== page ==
A family can still have a traditional funeral service, (viewing the night before with a service in the funeral home or church), and choose cremation instead of earth burial for the final disposition of the body. Another choice would be a night of viewing only, followed by cremation. Both of these arrangements would require embalming. The simplest and most straightforward approach would be direct cremation, which does not include embalming, any viewing, rites, or ceremonies. Most families will arrange for a memorial service after the cremation has taken place. We can help you with these arrangements. Texas law prohibits cremating any dead human body within 48 hours after death, unless waived by a county medical examiner or justice of the peace. Cremated remains may be disposed of or kept in a number of ways. They may be privately scattered, interred in a cemetery, placed in a niche in a columbarium, or kept by the family in their home.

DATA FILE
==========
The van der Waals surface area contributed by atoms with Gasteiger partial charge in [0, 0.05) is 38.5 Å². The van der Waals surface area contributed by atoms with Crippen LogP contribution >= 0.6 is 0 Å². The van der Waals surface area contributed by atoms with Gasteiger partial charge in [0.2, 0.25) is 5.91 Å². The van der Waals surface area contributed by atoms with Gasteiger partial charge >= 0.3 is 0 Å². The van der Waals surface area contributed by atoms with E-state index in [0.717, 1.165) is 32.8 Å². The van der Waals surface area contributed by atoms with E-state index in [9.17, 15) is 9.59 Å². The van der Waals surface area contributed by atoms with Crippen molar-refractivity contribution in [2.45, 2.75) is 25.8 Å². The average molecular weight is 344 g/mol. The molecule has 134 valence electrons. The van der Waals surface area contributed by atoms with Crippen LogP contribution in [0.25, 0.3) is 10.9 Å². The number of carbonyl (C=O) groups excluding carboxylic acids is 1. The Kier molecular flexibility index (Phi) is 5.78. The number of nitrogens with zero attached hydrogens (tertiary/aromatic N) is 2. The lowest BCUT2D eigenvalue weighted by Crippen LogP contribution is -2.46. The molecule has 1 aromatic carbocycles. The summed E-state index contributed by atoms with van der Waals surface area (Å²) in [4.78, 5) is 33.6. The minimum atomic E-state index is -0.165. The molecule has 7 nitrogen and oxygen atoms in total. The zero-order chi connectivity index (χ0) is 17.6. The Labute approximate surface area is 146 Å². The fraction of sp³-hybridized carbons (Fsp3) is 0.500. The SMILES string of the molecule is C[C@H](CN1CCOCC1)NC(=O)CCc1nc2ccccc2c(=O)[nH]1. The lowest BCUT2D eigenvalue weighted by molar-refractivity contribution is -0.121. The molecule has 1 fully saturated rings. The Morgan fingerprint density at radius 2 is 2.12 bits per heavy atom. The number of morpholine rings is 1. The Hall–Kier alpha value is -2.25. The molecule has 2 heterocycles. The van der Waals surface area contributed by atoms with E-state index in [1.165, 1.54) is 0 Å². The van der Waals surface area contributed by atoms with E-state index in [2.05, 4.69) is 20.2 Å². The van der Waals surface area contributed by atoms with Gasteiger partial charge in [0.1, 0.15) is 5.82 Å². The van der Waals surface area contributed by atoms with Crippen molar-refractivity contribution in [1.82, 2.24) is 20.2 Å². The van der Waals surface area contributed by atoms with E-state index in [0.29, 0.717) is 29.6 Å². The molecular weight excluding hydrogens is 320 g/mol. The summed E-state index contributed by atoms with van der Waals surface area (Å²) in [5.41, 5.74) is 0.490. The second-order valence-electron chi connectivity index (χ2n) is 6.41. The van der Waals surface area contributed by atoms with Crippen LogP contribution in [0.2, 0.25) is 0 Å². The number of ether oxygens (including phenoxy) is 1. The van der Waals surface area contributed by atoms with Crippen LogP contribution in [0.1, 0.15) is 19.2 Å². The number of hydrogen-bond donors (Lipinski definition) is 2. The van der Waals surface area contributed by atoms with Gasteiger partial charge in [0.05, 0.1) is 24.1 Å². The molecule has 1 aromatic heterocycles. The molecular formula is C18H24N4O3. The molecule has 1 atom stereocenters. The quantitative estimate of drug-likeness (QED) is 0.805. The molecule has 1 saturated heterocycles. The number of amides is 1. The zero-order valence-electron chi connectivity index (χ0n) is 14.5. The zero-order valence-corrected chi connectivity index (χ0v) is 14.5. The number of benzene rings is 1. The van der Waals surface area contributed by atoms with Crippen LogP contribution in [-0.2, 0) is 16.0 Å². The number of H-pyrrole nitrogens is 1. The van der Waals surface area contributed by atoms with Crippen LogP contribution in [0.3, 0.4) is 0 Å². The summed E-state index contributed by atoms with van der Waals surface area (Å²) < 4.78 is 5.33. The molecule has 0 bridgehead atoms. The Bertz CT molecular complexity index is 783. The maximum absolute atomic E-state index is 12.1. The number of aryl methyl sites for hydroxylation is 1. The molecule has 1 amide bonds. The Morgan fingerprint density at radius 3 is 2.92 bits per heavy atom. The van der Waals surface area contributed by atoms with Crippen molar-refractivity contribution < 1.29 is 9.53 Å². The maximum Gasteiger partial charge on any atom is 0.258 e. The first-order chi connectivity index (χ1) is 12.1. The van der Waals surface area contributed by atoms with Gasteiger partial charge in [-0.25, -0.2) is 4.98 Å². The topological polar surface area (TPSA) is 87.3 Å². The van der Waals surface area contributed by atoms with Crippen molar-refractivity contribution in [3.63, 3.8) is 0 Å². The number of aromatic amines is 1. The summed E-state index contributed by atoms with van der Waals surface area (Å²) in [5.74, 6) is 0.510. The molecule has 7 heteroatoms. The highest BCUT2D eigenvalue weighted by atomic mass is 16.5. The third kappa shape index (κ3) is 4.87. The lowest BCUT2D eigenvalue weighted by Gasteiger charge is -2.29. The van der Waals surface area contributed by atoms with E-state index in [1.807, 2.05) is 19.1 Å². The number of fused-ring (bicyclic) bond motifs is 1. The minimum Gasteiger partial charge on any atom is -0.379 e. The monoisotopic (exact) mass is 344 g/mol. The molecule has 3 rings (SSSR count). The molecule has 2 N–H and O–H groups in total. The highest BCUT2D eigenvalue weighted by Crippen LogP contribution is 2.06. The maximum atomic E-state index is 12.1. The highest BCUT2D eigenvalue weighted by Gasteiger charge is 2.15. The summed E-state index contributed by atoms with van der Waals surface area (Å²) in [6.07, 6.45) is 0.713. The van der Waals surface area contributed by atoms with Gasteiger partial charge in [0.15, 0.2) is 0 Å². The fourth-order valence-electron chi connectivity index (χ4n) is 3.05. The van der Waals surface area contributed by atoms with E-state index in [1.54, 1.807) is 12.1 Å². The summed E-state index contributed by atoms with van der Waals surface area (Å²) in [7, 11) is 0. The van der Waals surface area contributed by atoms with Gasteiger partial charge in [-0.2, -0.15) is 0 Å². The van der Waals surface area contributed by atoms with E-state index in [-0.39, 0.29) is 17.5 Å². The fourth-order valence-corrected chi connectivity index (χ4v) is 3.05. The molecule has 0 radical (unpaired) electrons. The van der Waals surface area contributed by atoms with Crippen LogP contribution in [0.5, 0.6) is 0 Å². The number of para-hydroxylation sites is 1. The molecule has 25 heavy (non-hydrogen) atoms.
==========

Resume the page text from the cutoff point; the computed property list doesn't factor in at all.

Our charge for a direct cremation without attendant, rites, or ceremonies includes removal of remains, local transportation to the crematory, necessary services of staff, and authorizations. If you want to arrange a direct cremation, you can use an alternative container. Alternative containers encase the body and can be made of materials like fiberboard or composition materials (with or without outside coverings). The containers we provide are cardboard containers with wood bottoms.
If you are interested in cremation, please call or email us. We will be happy to talk with you or send you pricing information explaining the various ways cremation can be incorporated into the funeral service.